J. L. BELL is a Massachusetts writer who specializes in (among other things) the start of the American Revolution in and around Boston. He is particularly interested in the experiences of children in 1765-75. He has published scholarly papers and popular articles for both children and adults. He was consultant for an episode of History Detectives, and contributed to a display at Minute Man National Historic Park.

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Thursday, January 31, 2019

“The Parade was only through Part of one Street”

As reported yesterday, on the evening of Monday, 14 Nov 1768, New Yorkers paraded with effigies of Gov. Francis Bernard and Sheriff Stephen Greenleaf of Boston and then burned those figures.

The New-York Journal published by John Holt on the following Thursday ran a favorable description of that event, saying that the demonstrators had eluded army patrols to carry out their plans with “Regularity and good Order.”

When Monday rolled around again, Hugh Gaine’s New-York Gazette, and Weekly Mercury and James Parker’s New-York Gazette, or the Weekly Post-Boy came out. (Those are often referred to as the Mercury and the Post-Boy, for obvious reasons.) Rather then reprinting Holt’s report, as would be common in newspapers of the time, both carried a new report on the protest, which was now a week old.

That new report was prefaced by a note from the city authorities. The Mercury’s copy read:
Mr. Gaine,

As it would be the highest Injustice to the Inhabitants of this City, to suppose that the Exhibition of the Effigies last Monday Night, was generally approved here; and as Mr. Holt’s Representation of it may deceive Persons at a Distance; I am desired by the Magistrates to give you the Account of what passed, and to request your inserting it in your next paper.

Augustus Van Cortlandt, Town Clerk.
The city government insisted on this version of events:
On Friday the 12th Instant, the Mayor [Whitehead Hicks] had Intimations, that Effigies were intended to be exhibited that Evening: The Rest of the Magistrates were instantly summoned to meet him at the City-Hall; the Marshals and Constables were sent out to all Quarters of the Town for Intelligence; when there was no Prospect of their Appearance that Night, the Magistrates dispersed about nine o’Clock, resolving to visit their Wards the next Day for Inquiry, and discourage as much as possible the Execution of the Design.—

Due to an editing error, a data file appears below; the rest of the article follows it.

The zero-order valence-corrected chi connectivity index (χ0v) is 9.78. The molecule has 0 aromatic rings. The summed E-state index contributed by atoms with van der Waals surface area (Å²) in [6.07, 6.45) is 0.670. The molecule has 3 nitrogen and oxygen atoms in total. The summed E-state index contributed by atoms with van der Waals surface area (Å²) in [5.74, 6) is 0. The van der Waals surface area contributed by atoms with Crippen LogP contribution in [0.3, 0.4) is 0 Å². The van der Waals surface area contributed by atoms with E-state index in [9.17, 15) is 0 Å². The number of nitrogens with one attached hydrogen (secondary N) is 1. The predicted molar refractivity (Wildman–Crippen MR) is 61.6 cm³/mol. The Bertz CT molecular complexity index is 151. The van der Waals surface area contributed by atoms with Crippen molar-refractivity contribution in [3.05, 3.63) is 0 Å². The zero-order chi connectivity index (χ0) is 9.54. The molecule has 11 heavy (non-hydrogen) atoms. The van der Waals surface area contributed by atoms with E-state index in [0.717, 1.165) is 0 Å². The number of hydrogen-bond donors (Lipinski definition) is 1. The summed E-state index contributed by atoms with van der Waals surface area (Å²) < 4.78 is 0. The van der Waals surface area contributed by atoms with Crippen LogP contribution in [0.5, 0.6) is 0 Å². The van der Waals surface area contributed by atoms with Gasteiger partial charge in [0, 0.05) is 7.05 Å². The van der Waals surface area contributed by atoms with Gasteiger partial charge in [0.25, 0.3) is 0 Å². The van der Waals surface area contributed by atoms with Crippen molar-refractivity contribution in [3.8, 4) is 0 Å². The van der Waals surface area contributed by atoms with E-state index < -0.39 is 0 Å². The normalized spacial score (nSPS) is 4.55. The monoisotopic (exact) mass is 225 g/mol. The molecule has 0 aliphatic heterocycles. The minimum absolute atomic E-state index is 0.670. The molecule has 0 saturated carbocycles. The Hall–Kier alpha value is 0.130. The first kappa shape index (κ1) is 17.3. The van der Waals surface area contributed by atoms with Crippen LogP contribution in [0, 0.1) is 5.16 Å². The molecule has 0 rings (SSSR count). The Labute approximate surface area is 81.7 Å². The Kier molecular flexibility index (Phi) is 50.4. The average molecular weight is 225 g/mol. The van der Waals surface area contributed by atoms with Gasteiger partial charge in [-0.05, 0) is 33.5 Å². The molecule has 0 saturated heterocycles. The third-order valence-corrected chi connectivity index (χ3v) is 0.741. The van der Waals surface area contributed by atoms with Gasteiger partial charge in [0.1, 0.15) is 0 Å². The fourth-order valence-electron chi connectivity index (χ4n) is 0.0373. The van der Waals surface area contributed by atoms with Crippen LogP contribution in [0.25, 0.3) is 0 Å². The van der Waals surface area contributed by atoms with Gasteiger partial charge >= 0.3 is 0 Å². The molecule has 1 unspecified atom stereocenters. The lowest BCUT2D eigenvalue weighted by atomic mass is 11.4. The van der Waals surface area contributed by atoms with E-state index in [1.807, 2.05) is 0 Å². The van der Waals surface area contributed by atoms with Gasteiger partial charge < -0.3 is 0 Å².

The Inhabitants, as far as the Magistrates could discover, seemed to be almost universally opposed to it; and the Mayor convened a Number of the Inhabitants to a Meeting with the Magistrates the same Evening, at the Hall, where a great Number attended, who, in general, declared their Disapprobation of such Proceedings, and promised to assist in preserving the Peace of the City.—

That on the Monday following, there being Cause to suspect the Promoters thereof would attempt to execute their Project, and Intelligence being obtained, that the Effigies intended to be exhibited, were in the Out-skirts of the Town, the Magistrates repaired in the Evening to the Neighbourhood suspected; the Persons concerned therein, as the Magistrates were informed, were thereby alarmed, and under Cover of the Night, went off with their Effigies into the City, with so much Precipitation, as to leave a Part of their Apparatus behind them.

That whole the Magistrates, with their Officers, were in the Neighbourhood suspected, they received an Account that the Effigies had made their Appearance near Peck’s Slip, and were going down Queen-street. The Magistrates immediately followed, and tho’ they lost no Time the Effigies were burnt, and the People dispersed, before they could overtake them.

The Parade was only through Part of one Street, so hastily performed, as not to be heard of by great Part of the City; and from the best information, they have Reason to believe, this whole Proceeding is disapproved of by the Majority of the Citizens
Boston’s seven selectmen were elected by the annual town meeting and usually on the same political side as the crowd, though more worried about the community’s image elsewhere and thus often more conservative.

In contrast, New York’s city government was headed by a mayor appointed by the royal governor. The common council consisted of an alderman and assistant elected by property-holders from each ward. The result was a government less inclined to allow public protests.

TOMORROW: John Holt’s vociferous response.

(The map above, courtesy of Untapped Cities, shows Peck’s Slip at the lower right and Queen Street, now Pearl Street in lower Manhattan.)

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